Ugh — even that term is an irritant to me. We use the suffix “-free” when we promote the lack of something as a positive: fat-free, sugar-free, interest-free, debt-free. The “-less” suffix is fairly neutral: yes, there’s homeless and jobless, but there’s also effortless, for instance.
People who promote the term “child-free” ultimately show, not their claimed plea of being neutral about the fact of not having children, but their opinion that children are bad and that it is positive to not have children.
And somehow it seems like lately I’ve been running into multiple articles. There’s Time’s article on The Childfree Life (link goes to a commentary on the article; the article itself is mostly behind a paywall). A facebook friend “shared” a link to this from a facebook page about “GINKs” (Green Intentions, no kids — here’s their Twitter page) — full of criticism of “breeders.”
And the thing is: kids are a lot of work. Some moms are just born to be moms, and it comes naturally to them, and their kids are easy to mother anyway. Some moms aren’t — and either become moms because, well, they had sex, and these things happen, or because of a belief that marrying and parenting are a natural part of adulthood.
If we leave that behind — if, as a culture, the child-free, children are a nuisance mindset becomes the majority way of thinking, what then? In a world in which to have children is “just another lifestyle choice” I imagine that two frequent motivations for starting a family — “fear of missing out” and “having children is a natural part of being married and being an adult” — would fall by the wayside, heavily outweighted by the greater freedom, both in terms of finances and free time, the childless life provides.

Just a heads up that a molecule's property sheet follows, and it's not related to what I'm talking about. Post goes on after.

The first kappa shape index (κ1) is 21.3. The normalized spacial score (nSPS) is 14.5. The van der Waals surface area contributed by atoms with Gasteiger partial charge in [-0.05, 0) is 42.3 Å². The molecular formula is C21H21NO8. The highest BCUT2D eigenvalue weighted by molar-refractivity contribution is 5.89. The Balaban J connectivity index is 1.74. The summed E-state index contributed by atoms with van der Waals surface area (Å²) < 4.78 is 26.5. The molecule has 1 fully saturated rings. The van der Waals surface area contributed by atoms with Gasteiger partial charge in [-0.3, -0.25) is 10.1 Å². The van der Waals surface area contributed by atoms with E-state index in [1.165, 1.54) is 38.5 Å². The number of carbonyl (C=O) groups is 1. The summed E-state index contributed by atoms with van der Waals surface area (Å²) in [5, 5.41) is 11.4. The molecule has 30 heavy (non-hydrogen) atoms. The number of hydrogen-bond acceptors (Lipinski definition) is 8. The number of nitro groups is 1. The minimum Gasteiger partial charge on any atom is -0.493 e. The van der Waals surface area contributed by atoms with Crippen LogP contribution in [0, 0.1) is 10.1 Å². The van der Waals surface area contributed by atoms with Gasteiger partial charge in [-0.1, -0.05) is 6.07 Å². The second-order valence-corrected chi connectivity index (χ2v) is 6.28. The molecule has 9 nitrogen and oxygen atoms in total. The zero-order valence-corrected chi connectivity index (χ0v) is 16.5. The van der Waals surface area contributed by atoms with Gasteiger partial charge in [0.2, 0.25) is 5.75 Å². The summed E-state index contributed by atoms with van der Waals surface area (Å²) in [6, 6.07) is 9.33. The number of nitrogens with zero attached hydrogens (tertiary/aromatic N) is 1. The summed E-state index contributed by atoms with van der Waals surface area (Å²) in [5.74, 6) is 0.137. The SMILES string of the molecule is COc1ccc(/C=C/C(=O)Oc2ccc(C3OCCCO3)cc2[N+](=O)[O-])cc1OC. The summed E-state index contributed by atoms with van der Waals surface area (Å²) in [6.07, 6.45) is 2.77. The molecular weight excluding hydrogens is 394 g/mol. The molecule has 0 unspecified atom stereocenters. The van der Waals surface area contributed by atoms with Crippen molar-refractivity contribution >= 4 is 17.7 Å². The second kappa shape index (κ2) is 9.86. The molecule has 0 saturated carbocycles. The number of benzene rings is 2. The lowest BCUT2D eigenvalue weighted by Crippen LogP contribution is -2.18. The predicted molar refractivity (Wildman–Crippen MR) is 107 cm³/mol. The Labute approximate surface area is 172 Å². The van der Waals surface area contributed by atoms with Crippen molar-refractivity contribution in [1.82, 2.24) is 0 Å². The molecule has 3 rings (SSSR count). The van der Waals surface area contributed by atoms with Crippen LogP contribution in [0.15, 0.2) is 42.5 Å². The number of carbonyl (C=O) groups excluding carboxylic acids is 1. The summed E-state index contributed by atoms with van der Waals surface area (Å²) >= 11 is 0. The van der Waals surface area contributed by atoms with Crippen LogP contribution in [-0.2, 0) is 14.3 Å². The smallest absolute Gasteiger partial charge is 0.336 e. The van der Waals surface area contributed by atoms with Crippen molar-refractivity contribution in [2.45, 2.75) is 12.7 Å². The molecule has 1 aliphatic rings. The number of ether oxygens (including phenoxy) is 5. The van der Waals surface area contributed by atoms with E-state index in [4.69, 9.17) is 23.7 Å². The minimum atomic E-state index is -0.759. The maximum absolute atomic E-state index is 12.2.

The stats I cited from What to Expect When No One’s Expecting included the different birthrates for highly educated (1.6 TFR) vs. uneducated (2.5 TFR w/o a high school diploma, 1.9 for high school graduates). Look, I’m not a eugenicist, but what does happen when the rich stop having children and the poor pick up the slack?
Or maybe the increasing percentage of childless women (from 10% to 20% from the 1970s to 2010) will level off, once the part of the population that truly dislikes kids but in the past couldn’t avoid parenting is accounted for?
In any case, it’s another example of my prior statement: there’s nothing magical about 2.0 (or 2.1) TFR and a stable population. Are we headed the way of German and Japan (or prevented only by the inflow of immigrants, who may or may not be educated enough to keep our economy strong, and may not necessarily care about providing for the native-born elderly)?